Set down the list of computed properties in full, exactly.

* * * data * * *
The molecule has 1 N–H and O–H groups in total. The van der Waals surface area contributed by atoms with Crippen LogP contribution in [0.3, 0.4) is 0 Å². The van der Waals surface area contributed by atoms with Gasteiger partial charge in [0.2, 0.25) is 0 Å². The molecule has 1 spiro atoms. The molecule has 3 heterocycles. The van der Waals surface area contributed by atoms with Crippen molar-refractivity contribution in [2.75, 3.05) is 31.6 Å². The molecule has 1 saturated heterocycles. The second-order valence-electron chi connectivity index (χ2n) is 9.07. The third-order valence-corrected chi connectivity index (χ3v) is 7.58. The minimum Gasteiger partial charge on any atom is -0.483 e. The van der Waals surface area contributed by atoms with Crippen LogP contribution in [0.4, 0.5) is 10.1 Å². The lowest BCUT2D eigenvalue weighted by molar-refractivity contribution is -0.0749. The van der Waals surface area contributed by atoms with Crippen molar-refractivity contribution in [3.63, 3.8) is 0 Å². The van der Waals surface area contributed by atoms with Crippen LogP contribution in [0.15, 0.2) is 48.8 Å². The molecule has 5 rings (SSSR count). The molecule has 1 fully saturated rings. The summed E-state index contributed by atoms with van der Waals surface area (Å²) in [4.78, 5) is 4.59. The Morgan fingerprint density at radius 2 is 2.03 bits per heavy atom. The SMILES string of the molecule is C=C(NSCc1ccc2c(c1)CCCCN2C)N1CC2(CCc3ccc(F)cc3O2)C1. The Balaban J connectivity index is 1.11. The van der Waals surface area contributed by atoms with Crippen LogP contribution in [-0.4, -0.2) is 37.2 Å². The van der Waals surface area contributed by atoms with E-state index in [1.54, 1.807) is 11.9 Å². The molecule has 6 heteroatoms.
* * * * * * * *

The molecule has 1 N–H and O–H groups in total. The van der Waals surface area contributed by atoms with Crippen LogP contribution in [0.3, 0.4) is 0 Å². The van der Waals surface area contributed by atoms with Gasteiger partial charge in [0.2, 0.25) is 0 Å². The molecule has 1 spiro atoms. The molecule has 3 heterocycles. The van der Waals surface area contributed by atoms with Crippen molar-refractivity contribution in [2.75, 3.05) is 31.6 Å². The molecule has 1 saturated heterocycles. The second-order valence-electron chi connectivity index (χ2n) is 9.07. The third-order valence-corrected chi connectivity index (χ3v) is 7.58. The minimum Gasteiger partial charge on any atom is -0.483 e. The van der Waals surface area contributed by atoms with Crippen LogP contribution in [0.4, 0.5) is 10.1 Å². The lowest BCUT2D eigenvalue weighted by molar-refractivity contribution is -0.0749. The van der Waals surface area contributed by atoms with Crippen molar-refractivity contribution in [3.63, 3.8) is 0 Å². The van der Waals surface area contributed by atoms with Crippen LogP contribution in [0.15, 0.2) is 48.8 Å². The molecule has 5 rings (SSSR count). The molecule has 1 fully saturated rings. The summed E-state index contributed by atoms with van der Waals surface area (Å²) in [4.78, 5) is 4.59. The Morgan fingerprint density at radius 2 is 2.03 bits per heavy atom. The SMILES string of the molecule is C=C(NSCc1ccc2c(c1)CCCCN2C)N1CC2(CCc3ccc(F)cc3O2)C1. The Balaban J connectivity index is 1.11. The van der Waals surface area contributed by atoms with Crippen LogP contribution in [-0.4, -0.2) is 37.2 Å². The van der Waals surface area contributed by atoms with E-state index in [1.54, 1.807) is 11.9 Å². The molecule has 6 heteroatoms.